The minimum required vocabulary at the beginning of the second unit is fifty nouns (you will understand why soon). Children do not need to have verbs or adjectives because you cover these parts of speech later in the unit. They need to be able to read and write these nouns, but, for children delayed in fine motor, I would certainly try this method with magnetic letters!
The manual recommends doing "I see a/an/some _____" ("What do you see?") first, but I chose "This is a/an/some _____" ("What is this?") because it seemed simpler. Here is an example of teaching the latter from the manual:
Here are the official seven steps listed in the manual in my words (there are only six because one of the original seven gets dropped when you move to the second unit). I modified these steps with Pamela, but this summarizes what the manual recommends:
Reading the Child's Book - The educator observes the child read the stories in her individualized book (all pictures in this blog are examples of said stories) and monitors her pace and articulation and ability to read from top to bottom and left to right.
Syntax Review - The educator writes an appropriate number of sentences with the new syntax on the board (four to six or more). The child reads the sentences in three passes broken down into the reading step, the lip-reading step, and the acoustic step.
a. Reading - The educator points to each word in a sentence and the child reads it aloud. Then, the child turns around and repeats the entire sentence from memory. The child performs this step for each sentence on the board.
b. Lip-Reading - The educator reads a random sentence from the board. The child points to the sentence, reads it aloud, turns around, and repeats it from memory. The child performs this step for each sentence on the board in random order.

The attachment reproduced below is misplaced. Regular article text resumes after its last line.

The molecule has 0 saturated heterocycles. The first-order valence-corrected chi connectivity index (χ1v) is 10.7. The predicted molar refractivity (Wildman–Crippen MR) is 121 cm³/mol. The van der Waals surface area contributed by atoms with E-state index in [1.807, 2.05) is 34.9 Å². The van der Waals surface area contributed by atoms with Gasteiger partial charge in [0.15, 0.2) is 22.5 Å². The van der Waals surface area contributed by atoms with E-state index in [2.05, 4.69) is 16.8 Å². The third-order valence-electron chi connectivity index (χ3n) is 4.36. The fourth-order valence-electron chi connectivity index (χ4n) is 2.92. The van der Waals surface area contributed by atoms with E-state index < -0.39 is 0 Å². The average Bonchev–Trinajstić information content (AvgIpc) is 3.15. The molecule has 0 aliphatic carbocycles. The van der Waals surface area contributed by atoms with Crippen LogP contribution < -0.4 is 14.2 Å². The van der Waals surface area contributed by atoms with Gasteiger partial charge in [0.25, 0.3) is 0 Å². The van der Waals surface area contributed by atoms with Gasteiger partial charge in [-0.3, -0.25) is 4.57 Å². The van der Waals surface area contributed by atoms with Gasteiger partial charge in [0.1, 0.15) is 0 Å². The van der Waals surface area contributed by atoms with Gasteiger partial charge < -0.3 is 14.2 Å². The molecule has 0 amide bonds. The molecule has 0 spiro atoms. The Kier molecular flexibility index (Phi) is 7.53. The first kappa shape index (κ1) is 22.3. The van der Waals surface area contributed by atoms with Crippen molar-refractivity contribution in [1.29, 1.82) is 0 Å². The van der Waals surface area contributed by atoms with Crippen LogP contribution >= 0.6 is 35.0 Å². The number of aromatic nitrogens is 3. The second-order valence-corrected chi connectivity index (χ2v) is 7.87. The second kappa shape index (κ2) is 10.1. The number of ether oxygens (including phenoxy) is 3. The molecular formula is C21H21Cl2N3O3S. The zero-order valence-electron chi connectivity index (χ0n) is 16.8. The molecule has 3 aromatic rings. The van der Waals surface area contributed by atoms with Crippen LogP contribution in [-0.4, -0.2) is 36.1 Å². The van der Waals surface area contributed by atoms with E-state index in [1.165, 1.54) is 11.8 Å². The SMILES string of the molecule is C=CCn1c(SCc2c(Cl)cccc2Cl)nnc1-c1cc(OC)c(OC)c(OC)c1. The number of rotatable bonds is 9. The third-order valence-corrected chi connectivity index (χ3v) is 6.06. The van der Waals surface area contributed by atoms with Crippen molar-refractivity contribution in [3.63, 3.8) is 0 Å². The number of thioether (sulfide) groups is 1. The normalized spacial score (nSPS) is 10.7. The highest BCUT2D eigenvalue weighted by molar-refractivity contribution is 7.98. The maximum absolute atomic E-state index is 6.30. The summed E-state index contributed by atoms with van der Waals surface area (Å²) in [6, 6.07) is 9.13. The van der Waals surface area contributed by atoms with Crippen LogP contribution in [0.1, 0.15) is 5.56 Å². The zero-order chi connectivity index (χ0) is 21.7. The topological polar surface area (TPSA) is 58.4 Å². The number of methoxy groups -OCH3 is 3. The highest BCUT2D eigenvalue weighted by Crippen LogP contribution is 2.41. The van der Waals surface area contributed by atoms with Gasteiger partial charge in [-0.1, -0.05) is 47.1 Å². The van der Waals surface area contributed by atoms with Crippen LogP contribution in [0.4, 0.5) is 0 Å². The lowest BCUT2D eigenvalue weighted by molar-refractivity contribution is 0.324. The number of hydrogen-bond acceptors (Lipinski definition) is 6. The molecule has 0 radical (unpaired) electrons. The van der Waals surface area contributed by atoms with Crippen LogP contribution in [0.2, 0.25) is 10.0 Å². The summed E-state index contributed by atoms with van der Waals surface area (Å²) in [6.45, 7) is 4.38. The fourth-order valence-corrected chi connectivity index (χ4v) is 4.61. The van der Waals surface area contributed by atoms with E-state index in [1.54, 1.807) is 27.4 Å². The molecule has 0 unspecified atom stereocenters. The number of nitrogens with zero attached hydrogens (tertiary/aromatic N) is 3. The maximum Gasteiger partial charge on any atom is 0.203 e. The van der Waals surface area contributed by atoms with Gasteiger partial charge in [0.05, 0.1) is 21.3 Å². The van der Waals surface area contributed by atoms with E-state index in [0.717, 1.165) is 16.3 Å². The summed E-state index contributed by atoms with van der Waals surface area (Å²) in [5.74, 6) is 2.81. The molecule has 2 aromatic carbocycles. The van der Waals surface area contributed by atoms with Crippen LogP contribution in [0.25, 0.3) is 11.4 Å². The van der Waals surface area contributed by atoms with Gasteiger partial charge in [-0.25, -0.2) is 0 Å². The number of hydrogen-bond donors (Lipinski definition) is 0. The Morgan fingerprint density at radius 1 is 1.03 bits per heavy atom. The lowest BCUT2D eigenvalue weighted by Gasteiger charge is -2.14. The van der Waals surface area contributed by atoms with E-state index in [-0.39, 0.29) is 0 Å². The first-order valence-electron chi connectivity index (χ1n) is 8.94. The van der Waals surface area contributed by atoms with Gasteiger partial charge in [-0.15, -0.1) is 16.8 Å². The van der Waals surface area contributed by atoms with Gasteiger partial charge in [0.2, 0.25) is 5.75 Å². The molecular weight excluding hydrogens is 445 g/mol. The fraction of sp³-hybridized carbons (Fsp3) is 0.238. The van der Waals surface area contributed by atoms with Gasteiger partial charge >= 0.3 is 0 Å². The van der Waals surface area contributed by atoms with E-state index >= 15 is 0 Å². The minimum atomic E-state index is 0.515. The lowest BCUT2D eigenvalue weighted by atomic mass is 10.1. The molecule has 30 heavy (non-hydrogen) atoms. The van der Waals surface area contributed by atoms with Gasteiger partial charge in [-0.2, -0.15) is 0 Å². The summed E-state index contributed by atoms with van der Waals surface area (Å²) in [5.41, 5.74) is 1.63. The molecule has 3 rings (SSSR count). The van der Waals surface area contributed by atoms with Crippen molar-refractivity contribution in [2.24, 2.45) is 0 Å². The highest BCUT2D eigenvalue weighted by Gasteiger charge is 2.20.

c. Acoustic - This is actually done in three phases. In the first phase, the child faces the board, and the educator stands behind the child (preventing any lip-reading hints). The educator points to the first sentence and reads it aloud. The child repeats the sentence. They continue reading all of the sentences in this manner in order. In the second phase, the teacher reads the first sentence without pointing and the child repeats the sentence. They continue reading the story in order. In the final phase, they continue working in a similar manner, except the teacher does not point and reads the sentences in random order.
Oral Recall - The educator shows a picture of a noun, and the child says a sentence using that noun with the syntax of the week. They work through several pictures in this manner.
Writing - The educator writes a story in cursive and the child copies it onto lined paper. (The manual has adaptations for children whoare still learning to write.)
Written Recall - The educator gives the child a picture (or series of pictures), and the child writes her own story, using the syntax already mastered.
Dictation - The educator slowly says a story, sentence by sentence, as the child writes it on paper.
Games - While playing games, like Go Fish and Concentration, the child and educator can practice new and old syntax. This can even work well with commercially available games, too.
Pretending to Be Teacher - The child and educator switch roles!
Daily Activities - Educators can looks for opportunities throughout the day to apply the new syntax and reinforce the syntax already learned.
I made the following modifications to suit Pamela. Because she already knew phonics, I did not teach the Northampton symbols. Because she could read chapter books, I wrote the nouns as words in the sentences and put the pictures on the question page and began sentences and questions with a capital letter. Here is the very first story we read and seeing it brings back memories for me! I applied the "seven steps" from a Charlotte Mason perspective, so I modified it from the book a bit. We focused on the sentence only at first. I believe I used to spend about a week on this sentence (some new syntax took two weeks, or longer). Notice that the first sentence taught is "This is a" which limited me to singular countable nouns that begin with a consonant. Pay attention to the color coding because you will soon see a pattern that green signals the syntax du jour. (Click the picture for a larger view.)